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Sony Bravia 46″ LCD TV Teardown

Many of you purchased an LCD TV when the US switched over to digital broadcast. You may have purchased a large-screen unit thinking that it was something you would own for some time. It was a reasonable decision. LCD panels are large, unwieldy, and expensive. It is something that you set up once and not think about after that. Unfortunately, reports of LCD panel failing after just a year or two of use are starting to accumulate. Fixing the problem is not a simple task. Getting the screens to a repair shop for a diagnosis is a logistical nightmare. The older screens are heavy so you need another person to help carry it. Anything bigger than 40″ will likely not fit into the back seat of a car. The problem is compounded by the fact that replacing the panel is often more expensive than just buying a new TV. It is not surprising that many people are reluctant to engage with the circularity of a manufacturer’s customer service and the often fruitless task of taking the TV to a repair shop.

One of the most often reported failures, at least with Sony’s Bravia line, is the series of lines reaching from left to right that develop across the screen. There may also be ghosting, flickering, and other artifacts which make the picture unwatchable. The problem will sometimes disappear after the TV has warmed up, but most reports indicate that it takes progressively longer to self-correct over time. Some have noted that tapping or flexing the left corner will sometimes make the problem disappear. Both of those “fixes” worked for us for a few months…until about a week ago. One day, the picture  refused to “settle down” no matter how long we let it warm up or how much we tapped or flexed the screen.

We had already gone the rounds with Sony’s customer support (called SonyListens). They will listen, as their name implies, but they can’t really help. We spent most of our time either on hold or being transferred from one department to another. As it was clear that we had nothing to lose, we decided it was time to take apart the panel to see if we could find the cause of the problem. The old tube-based TVs had a lot of high-voltage components, and the same is true of these new LCD TVs. The good thing about these newer TVs is that they are flat. We can put it face down on the floor and work on them. We laid down a layer of foam padding to protect the screen, but that would have been unnecessary if we had carpeting. A flashlight was helpful in seeing the screws as many of them were recessed. The BlackFire ClampLight is our go-to flashlight for tasks like this. The BlackFire’s head swivels, can stand on its own, or can clamp onto a convenient post to direct the light where needed…very handy when working solo.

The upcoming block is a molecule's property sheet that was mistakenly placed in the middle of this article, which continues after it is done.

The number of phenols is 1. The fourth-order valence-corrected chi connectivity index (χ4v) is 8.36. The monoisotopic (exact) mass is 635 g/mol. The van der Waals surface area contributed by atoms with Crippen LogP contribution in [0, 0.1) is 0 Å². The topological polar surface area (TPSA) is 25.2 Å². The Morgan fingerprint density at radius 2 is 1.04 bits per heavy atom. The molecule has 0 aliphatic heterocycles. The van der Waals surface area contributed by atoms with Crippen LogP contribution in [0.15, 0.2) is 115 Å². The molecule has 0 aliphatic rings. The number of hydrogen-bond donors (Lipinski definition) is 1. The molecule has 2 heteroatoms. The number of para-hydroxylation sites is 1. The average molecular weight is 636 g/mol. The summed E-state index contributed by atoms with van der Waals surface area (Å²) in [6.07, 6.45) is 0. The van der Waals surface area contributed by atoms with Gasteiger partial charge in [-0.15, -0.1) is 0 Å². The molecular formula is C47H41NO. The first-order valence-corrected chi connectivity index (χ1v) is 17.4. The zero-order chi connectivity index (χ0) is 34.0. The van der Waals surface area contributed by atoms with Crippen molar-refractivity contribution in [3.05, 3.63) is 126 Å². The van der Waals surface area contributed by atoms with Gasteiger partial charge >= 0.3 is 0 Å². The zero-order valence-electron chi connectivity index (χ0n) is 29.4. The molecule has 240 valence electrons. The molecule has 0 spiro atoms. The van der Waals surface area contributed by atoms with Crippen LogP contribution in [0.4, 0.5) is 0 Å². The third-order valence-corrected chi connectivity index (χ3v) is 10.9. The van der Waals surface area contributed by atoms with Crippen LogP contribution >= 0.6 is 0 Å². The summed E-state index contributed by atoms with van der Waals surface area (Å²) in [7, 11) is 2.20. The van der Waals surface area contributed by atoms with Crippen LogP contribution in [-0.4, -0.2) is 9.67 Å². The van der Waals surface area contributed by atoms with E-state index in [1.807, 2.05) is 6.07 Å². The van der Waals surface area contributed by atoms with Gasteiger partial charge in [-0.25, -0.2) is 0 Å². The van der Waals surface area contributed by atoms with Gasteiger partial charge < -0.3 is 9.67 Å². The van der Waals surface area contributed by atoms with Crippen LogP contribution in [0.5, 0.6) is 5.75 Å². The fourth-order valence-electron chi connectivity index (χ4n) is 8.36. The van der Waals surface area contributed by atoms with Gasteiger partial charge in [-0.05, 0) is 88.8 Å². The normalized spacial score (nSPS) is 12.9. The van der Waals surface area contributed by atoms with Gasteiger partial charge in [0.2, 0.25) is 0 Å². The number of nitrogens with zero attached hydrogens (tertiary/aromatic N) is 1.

Taking the Bravia apart was a lot easier than we would have guessed. An electric screwdriver and a flat work surface was all we needed. There were about a dozen screws around the periphery and a few in the middle holding the rear panel in place. At first, we had a little trouble getting the back off as we kept finding screws which we had missed. Once we found them all, the panel lifted off very easily.

With the back removed, the layout of the various modules were easy to see. The large flat surface of the LCD panel made it logical to spread things out instead of stacking thing up. It also meant that all the components were mounted onto the frame that housed the panel. The power supply module was on the left, tuner module in the middle, and the input/output boards on the right.

We wanted to turn on the TV to see if we could get it to work by pressing on the frame. In order to do that, we had to put the TV back on the stand so it could be positioned upright. We could have placed in on its back, but with all of the electrical components exposed, we felt that was a little too risky.

Sure enough, when we plugged in the AC cord the TV powered up, the picture was shifted and showing a double image. What happened next we did not expect. Just by lightly pressing on the top of the frame, the picture cleared up. No warm-up, flexing, or any of the usual “magic” was required. We may have a shot at get this fixed after all!

Our next step will be to remove the metal frame, expose the LCD edge connectors, and see if we can find something which may not be making good contact. The ease with which the picture “fixed” itself gave us hope that the problem is just a loose connection. Come back tomorrow to see how we made out.

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